Gettin' the lowdown on 'The Red Star'

If you've ever picked up an issue of Image Comics' "The Red Star" you know it's a rather unique piece of work; It's the story of a fictional war set in a Russia filled with elements of magic and the fantastic. The comic is assembled via the computer, using 3-D modeling and design elements in a way comic fans hadn't seen up until this point. Those elements might usually work against the book achieving mainstream success, but quite the contrary. Those very elements are what's helped the book garner a rabid following and great critical acclaim, including an Eisner award nomination last year. Now series creator Christian Gossett wants to take you behind the scenes of "The Red Star."

Over on The Red Star message board Gossett is sharing with readers a unique look at the creative process behind the book. Gosset is using the second major story arc from "The Red Star," "The Nokgorka Arc" which started in issue #6, as the basis for his analysis. Gosset and Team Red Star are giving a page by page breakdown of the creative process behind this saga, sharing the story behind the story, notes about the art process and page composition and pretty much everything and anything else that might come up about the creation of this comic. Gossett shared with CBR News the introduction to this series as well as the notes for the creation of the cover to issue #6.

Brothers and Sisters of the Comics Community,




Most of you who read The Red Star are interested in at least two out of three of the topics I just mentioned. Some of you are professionals yourselves, and others have the aspiration of telling stories in some form or other.

Each of us on Team Red Star have been asked by many people across the country about 'story' and the creation of comics fiction, and since this is the case, why not discuss, in this Open Forum, as much of these things as possible using the Saga of the Antares family as our focus?

What will follow, therefore, is a page by page breakdown of the entire second story arc from the perspective of the creators and guided by participation and input of the readers.

In the hopes that this will be of some use to those of you who are attempting to build your own careers, I'm going to be as honest as I can about not only what we've done right, but also about mistakes in the hopes that others may possibly avoid future missed marks.

Any members of Team Red Star who have the time and inclination will be invited to moderate, and I will urge us to cover as much ground as possible. Richard? Saida? Oscar? I know you Comicraft folks are shy, but y'all are encouraged to sound off as well.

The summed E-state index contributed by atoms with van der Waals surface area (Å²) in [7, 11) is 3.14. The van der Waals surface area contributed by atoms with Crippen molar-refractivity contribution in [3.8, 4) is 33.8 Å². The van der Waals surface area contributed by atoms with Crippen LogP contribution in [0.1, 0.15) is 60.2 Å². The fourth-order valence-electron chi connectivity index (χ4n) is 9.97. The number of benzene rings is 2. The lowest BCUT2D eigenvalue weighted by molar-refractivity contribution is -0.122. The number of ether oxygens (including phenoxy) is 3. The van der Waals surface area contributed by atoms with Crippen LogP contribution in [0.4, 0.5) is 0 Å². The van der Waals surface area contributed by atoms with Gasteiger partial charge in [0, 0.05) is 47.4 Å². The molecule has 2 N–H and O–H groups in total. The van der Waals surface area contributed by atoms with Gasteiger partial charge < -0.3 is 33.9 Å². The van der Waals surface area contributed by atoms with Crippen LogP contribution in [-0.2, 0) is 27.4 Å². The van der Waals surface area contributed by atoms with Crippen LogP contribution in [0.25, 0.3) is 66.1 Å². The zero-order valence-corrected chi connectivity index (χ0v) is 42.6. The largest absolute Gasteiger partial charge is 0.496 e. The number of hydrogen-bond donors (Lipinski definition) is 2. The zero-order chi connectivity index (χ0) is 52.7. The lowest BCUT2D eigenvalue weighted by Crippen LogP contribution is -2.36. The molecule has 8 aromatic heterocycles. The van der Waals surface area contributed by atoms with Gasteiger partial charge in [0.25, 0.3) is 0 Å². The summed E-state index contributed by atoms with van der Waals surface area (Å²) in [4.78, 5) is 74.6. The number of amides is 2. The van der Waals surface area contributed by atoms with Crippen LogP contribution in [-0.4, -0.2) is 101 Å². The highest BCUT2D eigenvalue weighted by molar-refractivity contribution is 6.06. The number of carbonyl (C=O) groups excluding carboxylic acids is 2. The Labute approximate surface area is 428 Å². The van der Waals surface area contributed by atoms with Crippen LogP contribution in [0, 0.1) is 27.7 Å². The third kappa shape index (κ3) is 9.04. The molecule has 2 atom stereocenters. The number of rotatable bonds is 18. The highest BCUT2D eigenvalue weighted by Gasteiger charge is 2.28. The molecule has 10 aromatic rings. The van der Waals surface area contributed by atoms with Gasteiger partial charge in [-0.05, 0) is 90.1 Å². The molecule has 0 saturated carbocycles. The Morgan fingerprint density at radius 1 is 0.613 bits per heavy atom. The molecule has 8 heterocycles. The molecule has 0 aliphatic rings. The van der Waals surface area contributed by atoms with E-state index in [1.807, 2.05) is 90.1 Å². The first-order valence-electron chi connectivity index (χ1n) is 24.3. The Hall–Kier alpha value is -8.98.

Those of you who are regular visitors to TRS.com will recall that I've been dabbling in open forums lately. They were all in preparation for this, in the hopes that I could make it an enjoyable and informative exercise for everyone who cared to join in.

As a last word before I begin, I would urge everyone to invite anyone they think might benefit or otherwise enjoy our discussion.

And now, I proudly present, a personal breakdown and analysis of the second story arc of the Saga of the Antares family. The Red Star, Issue 6


[The Red Star]Starting from the aforementioned place of honesty, as proud as I am of the covers of the Nokgorka Arc, they are actually a failed series from a certain point of view.

I had hoped that the covers would be a locking set, just as our back covers had been on the first four issues. (For those of you who do not have the original issues, the back covers of Red Star 1-4 formed a poster that can be found in the TPB of Makita holding a ragged flag of Nokgorka. This drawing of Makita served double duty as the very last page of issue 4)

The plan was that we would have portraits, but behind the portraits would be 3D elements that would interlock when the covers were placed in a vertical column. Ruins for Makita, Krawls for Alexandra, Skyfurnaces for Maya etc. etc.-- Lack of Planning on my part kept this from becoming a reality. The sooner an artist gets past their fear of solid preparation, the sooner that artist is going to succeed.

Thankfully, Snakebite loves Maki -- and his gift of piercing green eyes and haunting ivory skin were enough for our readers who'd been waiting far too long for this issue to hit the stands. For those of you out there that are learning Digital Coloring, we'll be publishing the line-art next to the full color file in the next TPB for easy comparison.

For more visit The Red Star Web site where Gossett is adding new analysis nightly. Issue #8 of the series will be in stores April 3rd.

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